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Believe it or not, The Undertaker is actually one of the few wrestlers on this list who has already wrestled in the Land of the Rising Sun, making a rare appearance outside of WWE to challenge Hakushi for Michinoku Pro Wrestling in the late 1990s. Of course, that very match is exactly why one can be certain the Dead Man would be an equally massive star in Japan as he is in America. Not only is the Phenom a gigantic monster in the vein of Vader or Stan Hansen, he’s also a mystical being with presumed superpowers, the sort of insanity that can captivate any faithful wrestling audience. Unfortunately, considering his advanced age and partial retirement, the Undertaker is amongst the least likely athletes on this list to make the trip overseas. Even if he did, it would probably just be for an appearance and not a full match. Then again, the aura is a big part of the picture, so maybe that would be more than enough.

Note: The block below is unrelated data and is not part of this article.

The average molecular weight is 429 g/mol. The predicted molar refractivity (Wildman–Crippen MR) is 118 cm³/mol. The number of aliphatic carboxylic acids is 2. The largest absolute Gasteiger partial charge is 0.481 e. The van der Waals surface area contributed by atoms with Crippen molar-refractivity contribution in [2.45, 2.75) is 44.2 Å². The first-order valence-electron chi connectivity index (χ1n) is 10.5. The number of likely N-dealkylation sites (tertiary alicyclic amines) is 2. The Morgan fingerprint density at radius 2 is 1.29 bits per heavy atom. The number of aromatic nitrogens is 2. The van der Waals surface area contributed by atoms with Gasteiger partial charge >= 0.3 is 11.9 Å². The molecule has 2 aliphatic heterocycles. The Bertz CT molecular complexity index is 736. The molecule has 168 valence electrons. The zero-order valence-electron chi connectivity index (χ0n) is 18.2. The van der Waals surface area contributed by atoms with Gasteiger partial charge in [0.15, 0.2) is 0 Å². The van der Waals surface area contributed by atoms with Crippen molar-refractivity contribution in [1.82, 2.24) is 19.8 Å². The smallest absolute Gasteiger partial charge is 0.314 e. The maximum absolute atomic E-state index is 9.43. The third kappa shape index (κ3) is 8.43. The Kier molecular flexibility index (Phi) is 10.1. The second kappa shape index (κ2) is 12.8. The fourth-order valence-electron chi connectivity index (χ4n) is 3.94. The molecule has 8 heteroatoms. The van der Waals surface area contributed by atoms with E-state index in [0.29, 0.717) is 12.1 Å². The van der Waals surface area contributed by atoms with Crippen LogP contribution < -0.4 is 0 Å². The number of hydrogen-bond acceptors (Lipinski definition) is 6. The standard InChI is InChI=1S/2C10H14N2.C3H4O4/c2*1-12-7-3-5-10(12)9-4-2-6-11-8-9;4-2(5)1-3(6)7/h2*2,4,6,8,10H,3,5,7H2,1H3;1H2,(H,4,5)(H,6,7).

1 Triple H

If WWE is actually going to form some sort of working relationship with New Japan Pro Wrestling, the fastest way they could actually cement the fact they were serious is having none other than the COO of WWE himself, Triple H, be the first to head overseas and make his presence known. Even without his current status as one of the most powerful men in wrestling, Triple H is exactly the sort of performer who could be a huge star in Japan. He has both the physique of a monster and the skillset and reputation of an in-ring master, capable of pulling off some incredible performances against the right opponents and in the right setting. There’s also the potential Triple H could show up in D-Generation X gear, adding mainstream pop culture and nostalgia into the mix, two things for which Japanese audiences are known to go absolutely crazy. Throw in Triple H’s own ego and desire to be involved with every major movement in WWE, and it’s pretty much a lock that if anyone’s heading over to Japan in the near future, he’ll think about going along with them.